A recent conversation got me curious about how people feel about writing command line applications in Java.
I knew that Java for many isn’t the first choice when thinking of building a CLI, but I was curious if people consider it an option at all. I started a poll on Twitter. Only 19 people participated, but the outcome was quite clear:
Java is a good choice to write command line applications
|No way, are you crazy
If you asked me several years ago I’d have had a similar reaction, but in 2022 I’m not so sure anymore.
Thursday, January 27, 2022
A while ago I damaged my old tablet and got a Remarkable 2 as replacement. One of the use-cases for my old tablet was reading science papers. The remarkable can read PDFs and EPUB files and with a 10.3” screen it’s one of the larger eink devices on the market.
Computer science papers often use a 2-column layout, small font and large margins. It’s possible to read, but despite the screen size it wasn’t the most pleasant experience. It would be more convenient if we could re-arrange and re-flow the text.
Turns out we can.
There a dozen of statusline plugins for neovim: express_line, galaxyline, lualine, statusline, windline and possibly more. Each with different goals and feature sets. This article isn’t about any of them, instead we look at the built-in
Saturday, December 25, 2021
statusline option and how you can use it to create a boring but functional status line.
I am pretty certain that the whole web 3.0 story is a mind-bogglingly stupid idea, but I like to challenge my own views. I thought one way to do that is to explore how I’d build a web 3.0 twitter clone.
This post is this exploration. I’ll try to suppress my bias as best I can.
This article is for you if you either:
- Created an issue or bug report that boils down to “XY doesn’t work. Help me”
- Entered a chat room and wrote “XY doesn’t work. Help me”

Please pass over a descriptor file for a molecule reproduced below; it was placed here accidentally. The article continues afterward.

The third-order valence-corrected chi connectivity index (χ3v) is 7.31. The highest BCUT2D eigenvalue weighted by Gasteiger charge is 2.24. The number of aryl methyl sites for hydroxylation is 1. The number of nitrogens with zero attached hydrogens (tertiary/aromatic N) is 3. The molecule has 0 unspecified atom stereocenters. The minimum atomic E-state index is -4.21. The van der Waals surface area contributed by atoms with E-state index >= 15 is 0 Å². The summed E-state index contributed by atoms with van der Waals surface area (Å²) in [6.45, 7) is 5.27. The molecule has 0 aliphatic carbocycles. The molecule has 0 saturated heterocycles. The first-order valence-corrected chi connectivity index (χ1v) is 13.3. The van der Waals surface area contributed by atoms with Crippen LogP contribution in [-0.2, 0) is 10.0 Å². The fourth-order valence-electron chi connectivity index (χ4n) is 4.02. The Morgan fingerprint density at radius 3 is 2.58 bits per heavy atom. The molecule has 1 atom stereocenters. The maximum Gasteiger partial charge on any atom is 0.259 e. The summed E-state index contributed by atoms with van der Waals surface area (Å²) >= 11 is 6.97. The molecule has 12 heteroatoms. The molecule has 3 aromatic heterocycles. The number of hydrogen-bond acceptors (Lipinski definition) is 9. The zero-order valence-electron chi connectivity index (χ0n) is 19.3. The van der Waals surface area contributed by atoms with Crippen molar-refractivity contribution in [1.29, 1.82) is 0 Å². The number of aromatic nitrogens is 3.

- Trying to get help but nobody is answering
I started learning Haskell a couple of years ago. My usual reason to learn a programming language is because I have a concrete use-case - a project I want to contribute to. With Haskell it was different. My primary motivation wasn’t a concrete use-case, but instead I thought studying the language would be worth it for the sake of learning. It does things different than other mainstream languages and I wanted to become familiar with concepts I hadn’t seen before.
Writing a couple of iterations of “Hello World” applications wasn’t going to get me far. Utilizing it in a project at work wasn’t an option - instead I started using it for my ad-hoc and utility scripts. Before, Python was my go-to language for such things, but Haskell ended up replacing it. In this article I will show why.
In this article we’ll take a look at the circuit breaker mechanism in CrateDB.
CrateDB uses circuit breakers to prevent a node from running out of memory or stalling due to high garbage collection load.
In this post we’ll look at how CrateDB distributes GROUP BY queries.
This is the fourth post in a series about CrateDB internals.
I assume that you’ve read the first and second post of the series. You may also be interested in the third post, but it is not necessary to read it to follow this article.
This is the third post in a series about CrateDB internals. This time I’ll introduce the Query Then Fetch execution strategy. Similar to the previous posts, this focuses on the distribution aspect.
Make sure to read the first and second post of the series.
This is the second post of a series about CrateDB internals. In the first post I introduced relational algebra, the optimizer and outlined how the execution works on a very high level. In this post I’ll explore the execution of a simple
SELECT statement in more detail. This post focuses on the distribution aspect of the query execution.